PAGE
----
Yes, a few brave souls bought modems and dialed into time-sharing systems or logged onto bulletin boards, but for the overwhelming majority of computer users, the personal computer was a stand-alone object.

It’s difficult today for us to imagine the utility of a device that had only a few tens of megabytes of storage and no connectivity.

We shriek with impotent rage when we lose our mobile broadband signal for just a few minutes, so accustomed are we to constant high-quality connectivity. The idea of the computer has become synonymous with the idea of connectivity. To have a computer is to have a device that is connected to billions of others – if not continuously, at least consistently.

Around the time the older of my fellow judges started to use computers, the Internet started to reach mainstream users (mostly filtered through various dial-up services) but it wasn’t until a few years later – the middle of the 1990s – that the World Wide Web exploded, and brought the Internet to every corner of the planet.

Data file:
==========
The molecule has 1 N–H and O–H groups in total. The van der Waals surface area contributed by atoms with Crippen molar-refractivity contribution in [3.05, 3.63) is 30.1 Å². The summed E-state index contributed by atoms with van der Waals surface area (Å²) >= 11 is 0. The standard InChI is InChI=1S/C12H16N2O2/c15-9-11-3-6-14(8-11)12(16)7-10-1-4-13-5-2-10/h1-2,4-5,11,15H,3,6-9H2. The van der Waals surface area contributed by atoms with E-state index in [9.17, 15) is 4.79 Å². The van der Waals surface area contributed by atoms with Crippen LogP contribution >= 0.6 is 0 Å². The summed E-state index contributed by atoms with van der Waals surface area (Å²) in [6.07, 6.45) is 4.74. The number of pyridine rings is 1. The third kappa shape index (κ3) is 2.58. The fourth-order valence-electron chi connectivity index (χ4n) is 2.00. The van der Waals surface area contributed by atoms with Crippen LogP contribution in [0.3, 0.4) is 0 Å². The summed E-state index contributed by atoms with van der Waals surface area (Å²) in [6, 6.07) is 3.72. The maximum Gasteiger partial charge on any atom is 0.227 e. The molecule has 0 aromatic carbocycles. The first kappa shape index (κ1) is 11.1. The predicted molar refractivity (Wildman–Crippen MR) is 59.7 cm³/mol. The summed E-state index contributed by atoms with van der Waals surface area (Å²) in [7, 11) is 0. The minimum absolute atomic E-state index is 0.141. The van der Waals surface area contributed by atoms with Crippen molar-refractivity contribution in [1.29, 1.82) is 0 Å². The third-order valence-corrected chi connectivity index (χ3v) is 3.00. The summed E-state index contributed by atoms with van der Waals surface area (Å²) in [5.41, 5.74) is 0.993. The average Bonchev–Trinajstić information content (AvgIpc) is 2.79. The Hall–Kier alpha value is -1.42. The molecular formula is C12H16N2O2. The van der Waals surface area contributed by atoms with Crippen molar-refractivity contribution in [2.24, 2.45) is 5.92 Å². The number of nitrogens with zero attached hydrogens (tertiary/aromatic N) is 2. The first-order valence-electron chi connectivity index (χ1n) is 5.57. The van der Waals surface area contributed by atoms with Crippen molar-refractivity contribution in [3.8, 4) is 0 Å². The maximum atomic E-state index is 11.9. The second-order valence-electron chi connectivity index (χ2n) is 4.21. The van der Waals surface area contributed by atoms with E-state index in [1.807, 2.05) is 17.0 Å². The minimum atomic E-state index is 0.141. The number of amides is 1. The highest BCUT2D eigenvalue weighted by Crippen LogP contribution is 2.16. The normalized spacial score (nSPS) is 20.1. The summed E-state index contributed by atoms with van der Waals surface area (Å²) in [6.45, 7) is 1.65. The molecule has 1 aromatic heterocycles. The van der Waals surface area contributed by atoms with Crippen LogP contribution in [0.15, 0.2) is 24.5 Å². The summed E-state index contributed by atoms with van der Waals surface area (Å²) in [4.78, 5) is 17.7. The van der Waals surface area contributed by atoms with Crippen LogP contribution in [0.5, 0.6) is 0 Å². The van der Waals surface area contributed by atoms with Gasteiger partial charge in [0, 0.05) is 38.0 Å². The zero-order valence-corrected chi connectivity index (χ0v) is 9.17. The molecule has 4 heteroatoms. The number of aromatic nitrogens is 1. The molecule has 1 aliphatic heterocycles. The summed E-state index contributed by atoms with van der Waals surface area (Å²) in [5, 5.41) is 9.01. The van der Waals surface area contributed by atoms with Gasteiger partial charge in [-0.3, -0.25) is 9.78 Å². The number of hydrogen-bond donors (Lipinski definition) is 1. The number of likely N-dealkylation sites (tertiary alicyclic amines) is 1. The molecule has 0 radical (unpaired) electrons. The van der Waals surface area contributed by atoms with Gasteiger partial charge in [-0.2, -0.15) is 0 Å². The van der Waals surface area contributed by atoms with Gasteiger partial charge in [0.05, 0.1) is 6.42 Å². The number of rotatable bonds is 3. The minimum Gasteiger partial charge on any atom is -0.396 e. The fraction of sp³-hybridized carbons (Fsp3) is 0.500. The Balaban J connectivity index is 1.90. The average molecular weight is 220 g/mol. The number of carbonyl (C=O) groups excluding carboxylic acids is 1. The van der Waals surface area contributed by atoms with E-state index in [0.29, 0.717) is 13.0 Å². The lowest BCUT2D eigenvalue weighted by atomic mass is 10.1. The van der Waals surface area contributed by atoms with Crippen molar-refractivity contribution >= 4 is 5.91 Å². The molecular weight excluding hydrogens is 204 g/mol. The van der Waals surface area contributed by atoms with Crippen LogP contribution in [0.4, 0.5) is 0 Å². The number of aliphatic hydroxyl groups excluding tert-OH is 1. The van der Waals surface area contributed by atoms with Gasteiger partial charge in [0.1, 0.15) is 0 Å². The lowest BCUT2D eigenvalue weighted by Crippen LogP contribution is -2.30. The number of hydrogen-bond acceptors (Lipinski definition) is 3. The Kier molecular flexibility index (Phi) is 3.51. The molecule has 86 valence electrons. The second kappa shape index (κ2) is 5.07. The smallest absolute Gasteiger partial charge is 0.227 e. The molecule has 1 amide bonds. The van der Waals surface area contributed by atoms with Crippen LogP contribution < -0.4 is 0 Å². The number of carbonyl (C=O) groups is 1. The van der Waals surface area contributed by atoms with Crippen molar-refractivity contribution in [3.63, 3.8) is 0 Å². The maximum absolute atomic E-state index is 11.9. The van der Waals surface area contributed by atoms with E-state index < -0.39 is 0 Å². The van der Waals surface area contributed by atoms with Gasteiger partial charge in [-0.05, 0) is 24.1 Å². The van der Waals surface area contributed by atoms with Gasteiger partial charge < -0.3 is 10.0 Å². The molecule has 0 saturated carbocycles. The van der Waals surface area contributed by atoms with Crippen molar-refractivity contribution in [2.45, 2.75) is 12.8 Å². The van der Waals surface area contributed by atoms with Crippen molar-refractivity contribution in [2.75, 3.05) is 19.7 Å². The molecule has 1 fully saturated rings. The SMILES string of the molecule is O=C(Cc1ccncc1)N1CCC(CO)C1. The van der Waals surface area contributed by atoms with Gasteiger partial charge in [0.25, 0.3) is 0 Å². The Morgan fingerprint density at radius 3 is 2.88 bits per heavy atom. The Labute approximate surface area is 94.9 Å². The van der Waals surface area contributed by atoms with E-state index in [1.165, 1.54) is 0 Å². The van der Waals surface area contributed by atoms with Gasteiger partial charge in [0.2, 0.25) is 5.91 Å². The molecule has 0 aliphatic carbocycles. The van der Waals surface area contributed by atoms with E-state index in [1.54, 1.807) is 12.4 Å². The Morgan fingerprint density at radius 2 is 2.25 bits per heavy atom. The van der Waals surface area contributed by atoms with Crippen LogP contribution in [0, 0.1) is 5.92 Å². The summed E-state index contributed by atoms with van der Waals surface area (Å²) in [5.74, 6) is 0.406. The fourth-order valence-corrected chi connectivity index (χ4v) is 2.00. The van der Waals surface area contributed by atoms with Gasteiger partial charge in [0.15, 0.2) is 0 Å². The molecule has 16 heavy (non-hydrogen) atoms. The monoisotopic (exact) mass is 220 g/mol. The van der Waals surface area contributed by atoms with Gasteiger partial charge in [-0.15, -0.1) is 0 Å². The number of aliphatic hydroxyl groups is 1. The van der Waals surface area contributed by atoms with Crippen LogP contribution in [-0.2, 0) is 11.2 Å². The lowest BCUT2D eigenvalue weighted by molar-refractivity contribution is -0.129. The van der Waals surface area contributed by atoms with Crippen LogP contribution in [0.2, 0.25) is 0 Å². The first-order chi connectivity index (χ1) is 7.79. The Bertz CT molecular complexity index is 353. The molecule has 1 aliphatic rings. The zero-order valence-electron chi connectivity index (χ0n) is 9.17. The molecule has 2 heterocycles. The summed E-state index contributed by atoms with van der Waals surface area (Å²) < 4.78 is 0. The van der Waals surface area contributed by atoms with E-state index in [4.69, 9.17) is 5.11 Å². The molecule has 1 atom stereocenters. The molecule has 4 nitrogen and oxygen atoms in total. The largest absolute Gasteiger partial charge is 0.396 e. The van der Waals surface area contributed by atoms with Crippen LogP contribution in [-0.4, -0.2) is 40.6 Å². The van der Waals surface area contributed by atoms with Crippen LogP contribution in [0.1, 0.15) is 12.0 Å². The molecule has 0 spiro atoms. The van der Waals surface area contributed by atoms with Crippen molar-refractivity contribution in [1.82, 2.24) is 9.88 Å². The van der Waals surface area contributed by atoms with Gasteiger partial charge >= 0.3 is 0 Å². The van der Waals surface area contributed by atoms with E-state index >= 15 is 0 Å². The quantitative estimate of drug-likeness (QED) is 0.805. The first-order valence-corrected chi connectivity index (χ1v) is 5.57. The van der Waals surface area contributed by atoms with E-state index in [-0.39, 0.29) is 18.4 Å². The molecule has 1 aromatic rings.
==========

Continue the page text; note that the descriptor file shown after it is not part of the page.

When the Web arrived on the scene, people began throwing around the term ‘universal library’, or ‘the return of Alexandria’, swept up in an understanding that, for the first time, the entire race would have access to its collective knowledge. Unsurprisingly, first truly rich media website was the Vatican library. Librarians got it, and got to work.

Eighteen years between the Z-80 and the Web; eighteen years between the Web and the present. We tend to dismiss that first eighteen years as insignificant, precisely because they were disconnected. Connectivity brought us one another, in such numbers that collaborations became possible at scales hitherto unimaginable.